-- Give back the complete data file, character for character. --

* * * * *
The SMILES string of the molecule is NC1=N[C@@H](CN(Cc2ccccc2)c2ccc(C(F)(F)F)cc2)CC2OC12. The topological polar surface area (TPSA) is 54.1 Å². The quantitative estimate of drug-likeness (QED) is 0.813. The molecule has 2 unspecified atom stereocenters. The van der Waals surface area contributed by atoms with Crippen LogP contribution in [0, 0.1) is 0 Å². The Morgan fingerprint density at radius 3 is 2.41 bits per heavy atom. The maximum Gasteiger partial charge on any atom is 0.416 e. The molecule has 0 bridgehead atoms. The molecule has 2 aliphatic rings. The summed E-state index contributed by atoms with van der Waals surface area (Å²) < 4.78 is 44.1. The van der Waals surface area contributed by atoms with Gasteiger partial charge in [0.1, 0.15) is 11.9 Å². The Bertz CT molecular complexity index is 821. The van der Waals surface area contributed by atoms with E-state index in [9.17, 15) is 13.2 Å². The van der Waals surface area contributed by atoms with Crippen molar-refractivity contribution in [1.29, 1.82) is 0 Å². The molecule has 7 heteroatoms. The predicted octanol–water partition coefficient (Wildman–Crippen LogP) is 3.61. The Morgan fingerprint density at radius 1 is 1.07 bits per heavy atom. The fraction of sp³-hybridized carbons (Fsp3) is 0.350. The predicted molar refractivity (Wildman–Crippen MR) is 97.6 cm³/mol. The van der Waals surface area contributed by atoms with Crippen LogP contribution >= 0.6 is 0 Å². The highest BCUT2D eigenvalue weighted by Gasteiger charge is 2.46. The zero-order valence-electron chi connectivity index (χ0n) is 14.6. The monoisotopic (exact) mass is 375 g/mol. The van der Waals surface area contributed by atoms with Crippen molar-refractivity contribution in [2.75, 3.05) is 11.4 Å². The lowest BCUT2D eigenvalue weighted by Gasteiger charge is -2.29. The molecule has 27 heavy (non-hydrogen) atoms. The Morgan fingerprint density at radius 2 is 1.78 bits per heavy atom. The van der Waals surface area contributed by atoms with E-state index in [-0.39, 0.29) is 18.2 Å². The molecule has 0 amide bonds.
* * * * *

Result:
The SMILES string of the molecule is NC1=N[C@@H](CN(Cc2ccccc2)c2ccc(C(F)(F)F)cc2)CC2OC12. The topological polar surface area (TPSA) is 54.1 Å². The quantitative estimate of drug-likeness (QED) is 0.813. The molecule has 2 unspecified atom stereocenters. The van der Waals surface area contributed by atoms with Crippen LogP contribution in [0, 0.1) is 0 Å². The Morgan fingerprint density at radius 3 is 2.41 bits per heavy atom. The maximum Gasteiger partial charge on any atom is 0.416 e. The molecule has 0 bridgehead atoms. The molecule has 2 aliphatic rings. The summed E-state index contributed by atoms with van der Waals surface area (Å²) < 4.78 is 44.1. The van der Waals surface area contributed by atoms with Gasteiger partial charge in [0.1, 0.15) is 11.9 Å². The Bertz CT molecular complexity index is 821. The van der Waals surface area contributed by atoms with E-state index in [9.17, 15) is 13.2 Å². The van der Waals surface area contributed by atoms with Crippen molar-refractivity contribution in [1.29, 1.82) is 0 Å². The molecule has 7 heteroatoms. The predicted octanol–water partition coefficient (Wildman–Crippen LogP) is 3.61. The Morgan fingerprint density at radius 1 is 1.07 bits per heavy atom. The fraction of sp³-hybridized carbons (Fsp3) is 0.350. The predicted molar refractivity (Wildman–Crippen MR) is 97.6 cm³/mol. The van der Waals surface area contributed by atoms with Crippen LogP contribution >= 0.6 is 0 Å². The highest BCUT2D eigenvalue weighted by Gasteiger charge is 2.46. The zero-order valence-electron chi connectivity index (χ0n) is 14.6. The monoisotopic (exact) mass is 375 g/mol. The van der Waals surface area contributed by atoms with Crippen molar-refractivity contribution in [2.75, 3.05) is 11.4 Å². The lowest BCUT2D eigenvalue weighted by Gasteiger charge is -2.29. The molecule has 27 heavy (non-hydrogen) atoms. The Morgan fingerprint density at radius 2 is 1.78 bits per heavy atom. The van der Waals surface area contributed by atoms with E-state index in [-0.39, 0.29) is 18.2 Å². The molecule has 0 amide bonds.